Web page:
Job or internship interviews can be pretty intimidating if you’re not prepared. But if you know what to expect, you can ace that interview and land the job. To help you out, we’ve rounded up 20 real questions that college students have been asked at part-time job, internship and full-time job interviews and had experts weigh in with do’s, don’ts and helpful tips for how to handle each question.
Question: What is your dream job?
–Mary Meadowcroft, UNC-Chapel Hill Answer: Instead of picking a job, focus on the qualities of the position or field that are important to you and tie them to the position you’re applying for. Gary Miller, an assistant director of career services UNC-Chapel Hill, suggests saying something such as, “My dream job is one that allows me to use both my analytical skills and my creativity. That’s one reason I’m drawn to this position, as it seems to require strength in both those areas.”
Question: What are your strengths?
–Laura Comfort, UNC-Chapel Hill Answer: The key is to understand the job description and what the employer is looking for. “Do not mention all of your strengths – focus on the ones required for the job,” says Rochelle Sharit, a career manager at Northeastern University. Your strengths could range from analytical, creative and communication skills to work and organizational skills. Whatever you pick, make sure you can back it up with an example.
Question: How would hiring you benefit our company?
–Elizabeth Lamb, UNC-Chapel Hill Answer: Start by connecting your skills with the ones mentioned in the job description. Next, mention something specific you have learned about the company. Sharon Jones, an assistant director of career services at UNC-Chapel Hill, suggests saying something like “I’ve talked to alumni who have joined your organization and have heard positive feedback about your training program.” Finally, explain that your strong work ethic and intellect will add value to the employer’s team.
Question: Who is your role model?
–Jessica Stringer, UNC-Chapel Hill Answer: Talk about someone who you aspire to be or has qualities you hope to possess. “You could say Michelle Obama and this could show that you admire her for her own career, her strength or even that she’s not afraid to show she’s fit,” says Laura Lane, an assistant director of career services at UNC-Chapel Hill. Many students say their role model is their mother or father. Though parents may not be as effective as a public figure, talk about them if it is the truth, says Lane.
Question: What are you most proud of accomplishing this past year?
–Caitlin Powell, UNC-Chapel Hill Answer: Miller says students should “select something that gives the interviewer a better understanding of who you are and how you will fit into the position and company at hand.” Your goal should be to highlight your best qualities and help the interviewer understand how you’re right for this job or internship.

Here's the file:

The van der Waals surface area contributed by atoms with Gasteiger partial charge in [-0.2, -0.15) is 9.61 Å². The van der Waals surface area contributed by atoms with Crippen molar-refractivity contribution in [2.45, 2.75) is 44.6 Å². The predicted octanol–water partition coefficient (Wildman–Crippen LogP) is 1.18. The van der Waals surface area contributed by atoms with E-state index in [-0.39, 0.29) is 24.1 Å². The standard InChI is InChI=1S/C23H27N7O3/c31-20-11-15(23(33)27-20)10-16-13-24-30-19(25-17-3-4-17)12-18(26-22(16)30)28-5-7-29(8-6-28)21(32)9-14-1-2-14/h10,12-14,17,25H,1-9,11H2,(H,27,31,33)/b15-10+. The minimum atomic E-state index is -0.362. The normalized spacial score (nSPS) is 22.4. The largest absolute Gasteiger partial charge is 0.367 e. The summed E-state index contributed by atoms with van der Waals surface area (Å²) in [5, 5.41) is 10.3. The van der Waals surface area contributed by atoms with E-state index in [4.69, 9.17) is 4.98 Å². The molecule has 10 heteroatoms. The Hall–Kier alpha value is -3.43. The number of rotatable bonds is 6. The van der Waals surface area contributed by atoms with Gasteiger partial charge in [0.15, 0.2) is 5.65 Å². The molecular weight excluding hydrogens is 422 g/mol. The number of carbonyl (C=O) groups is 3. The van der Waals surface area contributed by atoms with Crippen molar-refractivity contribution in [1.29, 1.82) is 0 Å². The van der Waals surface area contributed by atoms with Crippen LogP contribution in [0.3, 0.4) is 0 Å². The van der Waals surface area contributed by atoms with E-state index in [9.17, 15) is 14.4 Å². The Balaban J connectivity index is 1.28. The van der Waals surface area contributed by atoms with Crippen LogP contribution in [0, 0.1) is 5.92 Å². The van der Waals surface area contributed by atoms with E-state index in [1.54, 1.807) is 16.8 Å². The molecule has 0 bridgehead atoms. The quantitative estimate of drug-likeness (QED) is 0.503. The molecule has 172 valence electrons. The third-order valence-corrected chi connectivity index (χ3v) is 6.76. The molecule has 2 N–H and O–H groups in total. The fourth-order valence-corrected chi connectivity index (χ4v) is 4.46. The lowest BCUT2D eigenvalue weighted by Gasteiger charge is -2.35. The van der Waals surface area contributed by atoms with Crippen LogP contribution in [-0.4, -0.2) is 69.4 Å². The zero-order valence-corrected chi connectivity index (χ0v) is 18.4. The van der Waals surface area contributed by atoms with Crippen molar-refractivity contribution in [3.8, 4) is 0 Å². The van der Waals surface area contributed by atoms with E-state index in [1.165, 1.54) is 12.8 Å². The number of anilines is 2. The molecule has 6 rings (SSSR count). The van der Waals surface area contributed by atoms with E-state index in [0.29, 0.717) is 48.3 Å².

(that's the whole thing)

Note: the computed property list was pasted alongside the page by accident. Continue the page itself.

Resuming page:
Question: What are 3 characteristics about you that would make you a good employee?
–Marco Quiroga, GMU Answer: Take the job requirements into consideration when choosing your three characteristics. For example, if you were seeking a job as an actuary, Jones says you could discuss your aptitude for math as reflected in your major GPA of 3.5. Your second characteristic could be your interest in business, as shown by your coursework in accounting and finance. Finally, highlight campus involvement and say something like, “I have proven leadership experience, showing my potential for advancement after proving myself,” says Jones.
Question: What are your plans after graduation?
–Ellie Hoptman, UNC-Chapel Hill Answer: If this question is asked at an entry-level job interview, reinforce your interest in the position with a statement like, “I’ll take a moment to celebrate and appreciate my graduation. But, I’m looking forward to starting my professional career and this position would be a great opportunity for me to do that,” says Miller. But if the question is asked at an internship interview, the interviewer may be exploring your dedication to the field or your long-term interest in the company. Make sure your answer incorporates your interest and enthusiasm for both.
Question: What can you bring to the job?
–Sydney Hess, UNC-Chapel Hill Answer: Lane suggests having three characteristics that you want to get through to your interviewer; these should be strengths that reflect your personality and work ethic. If you are asked this question, choose one and discuss it in detail.
Question: Why do you want to be a journalist (or something else) despite the current state of the industry?
–Elizabeth Lilly, UNC-Chapel Hill Answer: This is a perfect opportunity to show you’ve done research on where the opportunities exist in the field, says Sharit. For example, the investment industry is weak, but there are many opportunities in corporate finance. There are always opportunities for the best candidates, so demonstrate why you would add value to the company through your education and experience.